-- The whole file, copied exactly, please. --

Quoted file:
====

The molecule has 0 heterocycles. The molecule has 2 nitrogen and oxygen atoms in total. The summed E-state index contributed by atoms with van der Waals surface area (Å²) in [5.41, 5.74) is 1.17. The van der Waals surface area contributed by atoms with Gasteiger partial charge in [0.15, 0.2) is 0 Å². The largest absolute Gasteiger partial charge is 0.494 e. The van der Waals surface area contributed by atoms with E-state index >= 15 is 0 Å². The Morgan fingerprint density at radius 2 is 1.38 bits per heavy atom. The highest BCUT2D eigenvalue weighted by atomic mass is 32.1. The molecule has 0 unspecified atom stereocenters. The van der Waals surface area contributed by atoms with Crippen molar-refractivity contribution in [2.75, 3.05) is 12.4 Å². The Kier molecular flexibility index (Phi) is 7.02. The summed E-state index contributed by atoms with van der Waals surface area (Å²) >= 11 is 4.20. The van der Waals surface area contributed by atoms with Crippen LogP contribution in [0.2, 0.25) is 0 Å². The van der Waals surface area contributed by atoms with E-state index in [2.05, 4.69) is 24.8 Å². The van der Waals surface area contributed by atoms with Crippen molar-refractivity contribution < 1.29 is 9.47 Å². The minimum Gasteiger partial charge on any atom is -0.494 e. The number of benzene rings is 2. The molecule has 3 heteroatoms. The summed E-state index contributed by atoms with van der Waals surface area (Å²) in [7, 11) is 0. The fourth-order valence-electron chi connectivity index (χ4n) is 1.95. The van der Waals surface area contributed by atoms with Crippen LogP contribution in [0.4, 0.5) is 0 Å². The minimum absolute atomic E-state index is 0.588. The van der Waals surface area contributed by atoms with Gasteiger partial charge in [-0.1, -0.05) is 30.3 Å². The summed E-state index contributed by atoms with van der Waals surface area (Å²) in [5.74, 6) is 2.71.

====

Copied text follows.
The molecule has 0 heterocycles. The molecule has 2 nitrogen and oxygen atoms in total. The summed E-state index contributed by atoms with van der Waals surface area (Å²) in [5.41, 5.74) is 1.17. The van der Waals surface area contributed by atoms with Gasteiger partial charge in [0.15, 0.2) is 0 Å². The largest absolute Gasteiger partial charge is 0.494 e. The van der Waals surface area contributed by atoms with E-state index >= 15 is 0 Å². The Morgan fingerprint density at radius 2 is 1.38 bits per heavy atom. The highest BCUT2D eigenvalue weighted by atomic mass is 32.1. The molecule has 0 unspecified atom stereocenters. The van der Waals surface area contributed by atoms with Crippen molar-refractivity contribution in [2.75, 3.05) is 12.4 Å². The Kier molecular flexibility index (Phi) is 7.02. The summed E-state index contributed by atoms with van der Waals surface area (Å²) >= 11 is 4.20. The van der Waals surface area contributed by atoms with Crippen LogP contribution in [0.2, 0.25) is 0 Å². The van der Waals surface area contributed by atoms with E-state index in [2.05, 4.69) is 24.8 Å². The van der Waals surface area contributed by atoms with Crippen molar-refractivity contribution < 1.29 is 9.47 Å². The minimum Gasteiger partial charge on any atom is -0.494 e. The number of benzene rings is 2. The molecule has 3 heteroatoms. The summed E-state index contributed by atoms with van der Waals surface area (Å²) in [7, 11) is 0. The fourth-order valence-electron chi connectivity index (χ4n) is 1.95. The van der Waals surface area contributed by atoms with Crippen LogP contribution in [0.4, 0.5) is 0 Å². The minimum absolute atomic E-state index is 0.588. The van der Waals surface area contributed by atoms with Gasteiger partial charge in [-0.1, -0.05) is 30.3 Å². The summed E-state index contributed by atoms with van der Waals surface area (Å²) in [5.74, 6) is 2.71.